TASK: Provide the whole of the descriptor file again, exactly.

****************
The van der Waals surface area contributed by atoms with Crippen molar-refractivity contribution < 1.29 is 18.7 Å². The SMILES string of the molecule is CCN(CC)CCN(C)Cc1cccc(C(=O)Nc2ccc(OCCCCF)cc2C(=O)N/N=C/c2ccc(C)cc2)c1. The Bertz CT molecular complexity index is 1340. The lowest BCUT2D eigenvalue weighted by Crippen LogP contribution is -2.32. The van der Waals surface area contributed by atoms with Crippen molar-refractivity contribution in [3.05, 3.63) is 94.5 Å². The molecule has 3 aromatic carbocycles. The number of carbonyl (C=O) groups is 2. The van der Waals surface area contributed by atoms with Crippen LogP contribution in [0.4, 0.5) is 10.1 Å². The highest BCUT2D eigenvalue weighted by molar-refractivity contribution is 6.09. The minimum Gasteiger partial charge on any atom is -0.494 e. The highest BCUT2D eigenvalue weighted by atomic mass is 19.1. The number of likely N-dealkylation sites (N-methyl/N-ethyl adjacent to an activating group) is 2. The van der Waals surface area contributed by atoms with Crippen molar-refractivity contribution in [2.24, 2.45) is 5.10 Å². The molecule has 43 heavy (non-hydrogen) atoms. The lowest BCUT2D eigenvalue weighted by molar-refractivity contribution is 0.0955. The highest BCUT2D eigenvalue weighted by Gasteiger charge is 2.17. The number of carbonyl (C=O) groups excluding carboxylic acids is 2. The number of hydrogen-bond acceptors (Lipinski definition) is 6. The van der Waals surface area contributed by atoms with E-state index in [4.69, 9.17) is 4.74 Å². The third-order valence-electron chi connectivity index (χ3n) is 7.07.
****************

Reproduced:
The van der Waals surface area contributed by atoms with Crippen molar-refractivity contribution < 1.29 is 18.7 Å². The SMILES string of the molecule is CCN(CC)CCN(C)Cc1cccc(C(=O)Nc2ccc(OCCCCF)cc2C(=O)N/N=C/c2ccc(C)cc2)c1. The Bertz CT molecular complexity index is 1340. The lowest BCUT2D eigenvalue weighted by Crippen LogP contribution is -2.32. The van der Waals surface area contributed by atoms with Crippen molar-refractivity contribution in [3.05, 3.63) is 94.5 Å². The molecule has 3 aromatic carbocycles. The number of carbonyl (C=O) groups is 2. The van der Waals surface area contributed by atoms with Crippen LogP contribution in [0.4, 0.5) is 10.1 Å². The highest BCUT2D eigenvalue weighted by molar-refractivity contribution is 6.09. The minimum Gasteiger partial charge on any atom is -0.494 e. The highest BCUT2D eigenvalue weighted by atomic mass is 19.1. The number of likely N-dealkylation sites (N-methyl/N-ethyl adjacent to an activating group) is 2. The van der Waals surface area contributed by atoms with Crippen molar-refractivity contribution in [2.24, 2.45) is 5.10 Å². The molecule has 43 heavy (non-hydrogen) atoms. The lowest BCUT2D eigenvalue weighted by molar-refractivity contribution is 0.0955. The highest BCUT2D eigenvalue weighted by Gasteiger charge is 2.17. The number of carbonyl (C=O) groups excluding carboxylic acids is 2. The number of hydrogen-bond acceptors (Lipinski definition) is 6. The van der Waals surface area contributed by atoms with E-state index in [4.69, 9.17) is 4.74 Å². The third-order valence-electron chi connectivity index (χ3n) is 7.07.